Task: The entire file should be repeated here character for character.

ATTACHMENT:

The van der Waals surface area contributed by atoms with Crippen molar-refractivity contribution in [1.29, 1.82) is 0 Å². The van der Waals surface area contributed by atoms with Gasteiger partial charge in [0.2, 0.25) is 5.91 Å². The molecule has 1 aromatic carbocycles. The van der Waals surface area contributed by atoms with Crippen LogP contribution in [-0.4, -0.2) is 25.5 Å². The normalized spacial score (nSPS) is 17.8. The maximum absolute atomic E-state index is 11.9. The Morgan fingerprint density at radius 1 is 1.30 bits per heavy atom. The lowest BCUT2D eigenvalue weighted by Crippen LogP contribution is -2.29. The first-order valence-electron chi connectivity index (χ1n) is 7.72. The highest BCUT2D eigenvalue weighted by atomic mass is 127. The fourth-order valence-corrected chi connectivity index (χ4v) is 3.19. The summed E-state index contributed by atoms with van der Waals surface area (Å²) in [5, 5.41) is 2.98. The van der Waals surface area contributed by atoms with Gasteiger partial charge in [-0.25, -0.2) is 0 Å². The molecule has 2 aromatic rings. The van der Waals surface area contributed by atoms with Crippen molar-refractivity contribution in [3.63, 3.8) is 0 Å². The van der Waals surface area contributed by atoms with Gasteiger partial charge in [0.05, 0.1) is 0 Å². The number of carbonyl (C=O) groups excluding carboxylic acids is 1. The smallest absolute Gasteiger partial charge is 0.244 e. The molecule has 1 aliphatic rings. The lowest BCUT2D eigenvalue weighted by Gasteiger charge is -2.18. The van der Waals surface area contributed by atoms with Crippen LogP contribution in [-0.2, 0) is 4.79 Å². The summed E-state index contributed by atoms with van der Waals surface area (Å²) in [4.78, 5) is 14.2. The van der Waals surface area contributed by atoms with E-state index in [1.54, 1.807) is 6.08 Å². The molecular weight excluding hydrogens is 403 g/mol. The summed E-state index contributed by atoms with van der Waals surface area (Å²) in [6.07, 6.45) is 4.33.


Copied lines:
The van der Waals surface area contributed by atoms with Crippen molar-refractivity contribution in [1.29, 1.82) is 0 Å². The van der Waals surface area contributed by atoms with Gasteiger partial charge in [0.2, 0.25) is 5.91 Å². The molecule has 1 aromatic carbocycles. The van der Waals surface area contributed by atoms with Crippen LogP contribution in [-0.4, -0.2) is 25.5 Å². The normalized spacial score (nSPS) is 17.8. The maximum absolute atomic E-state index is 11.9. The Morgan fingerprint density at radius 1 is 1.30 bits per heavy atom. The lowest BCUT2D eigenvalue weighted by Crippen LogP contribution is -2.29. The first-order valence-electron chi connectivity index (χ1n) is 7.72. The highest BCUT2D eigenvalue weighted by atomic mass is 127. The fourth-order valence-corrected chi connectivity index (χ4v) is 3.19. The summed E-state index contributed by atoms with van der Waals surface area (Å²) in [5, 5.41) is 2.98. The van der Waals surface area contributed by atoms with Gasteiger partial charge in [-0.25, -0.2) is 0 Å². The molecule has 2 aromatic rings. The van der Waals surface area contributed by atoms with Crippen molar-refractivity contribution in [3.63, 3.8) is 0 Å². The van der Waals surface area contributed by atoms with Gasteiger partial charge in [0.05, 0.1) is 0 Å². The number of carbonyl (C=O) groups excluding carboxylic acids is 1. The smallest absolute Gasteiger partial charge is 0.244 e. The molecule has 1 aliphatic rings. The lowest BCUT2D eigenvalue weighted by Gasteiger charge is -2.18. The van der Waals surface area contributed by atoms with Crippen LogP contribution in [-0.2, 0) is 4.79 Å². The summed E-state index contributed by atoms with van der Waals surface area (Å²) in [4.78, 5) is 14.2. The van der Waals surface area contributed by atoms with E-state index in [1.54, 1.807) is 6.08 Å². The molecular weight excluding hydrogens is 403 g/mol. The summed E-state index contributed by atoms with van der Waals surface area (Å²) in [6.07, 6.45) is 4.33.